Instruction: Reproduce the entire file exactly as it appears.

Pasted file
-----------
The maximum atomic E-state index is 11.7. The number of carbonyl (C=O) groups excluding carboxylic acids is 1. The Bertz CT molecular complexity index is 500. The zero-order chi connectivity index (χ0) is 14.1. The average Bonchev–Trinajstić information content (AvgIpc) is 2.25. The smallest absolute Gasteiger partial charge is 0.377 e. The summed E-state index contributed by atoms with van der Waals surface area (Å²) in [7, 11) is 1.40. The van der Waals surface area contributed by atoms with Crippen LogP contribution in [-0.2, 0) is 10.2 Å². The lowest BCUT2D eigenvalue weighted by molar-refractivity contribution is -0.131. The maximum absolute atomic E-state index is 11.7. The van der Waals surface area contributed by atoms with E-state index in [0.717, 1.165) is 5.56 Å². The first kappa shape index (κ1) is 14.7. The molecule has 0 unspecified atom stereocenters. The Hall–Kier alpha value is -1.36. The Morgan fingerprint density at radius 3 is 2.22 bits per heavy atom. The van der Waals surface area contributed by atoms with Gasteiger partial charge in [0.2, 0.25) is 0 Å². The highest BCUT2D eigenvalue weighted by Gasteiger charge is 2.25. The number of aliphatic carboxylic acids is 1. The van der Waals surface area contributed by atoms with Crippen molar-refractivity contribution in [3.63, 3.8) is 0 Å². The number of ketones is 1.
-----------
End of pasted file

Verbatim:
The maximum atomic E-state index is 11.7. The number of carbonyl (C=O) groups excluding carboxylic acids is 1. The Bertz CT molecular complexity index is 500. The zero-order chi connectivity index (χ0) is 14.1. The average Bonchev–Trinajstić information content (AvgIpc) is 2.25. The smallest absolute Gasteiger partial charge is 0.377 e. The summed E-state index contributed by atoms with van der Waals surface area (Å²) in [7, 11) is 1.40. The van der Waals surface area contributed by atoms with Crippen LogP contribution in [-0.2, 0) is 10.2 Å². The lowest BCUT2D eigenvalue weighted by molar-refractivity contribution is -0.131. The maximum absolute atomic E-state index is 11.7. The van der Waals surface area contributed by atoms with E-state index in [0.717, 1.165) is 5.56 Å². The first kappa shape index (κ1) is 14.7. The molecule has 0 unspecified atom stereocenters. The Hall–Kier alpha value is -1.36. The Morgan fingerprint density at radius 3 is 2.22 bits per heavy atom. The van der Waals surface area contributed by atoms with Gasteiger partial charge in [0.2, 0.25) is 0 Å². The highest BCUT2D eigenvalue weighted by Gasteiger charge is 2.25. The number of aliphatic carboxylic acids is 1. The van der Waals surface area contributed by atoms with Crippen molar-refractivity contribution in [3.63, 3.8) is 0 Å². The number of ketones is 1.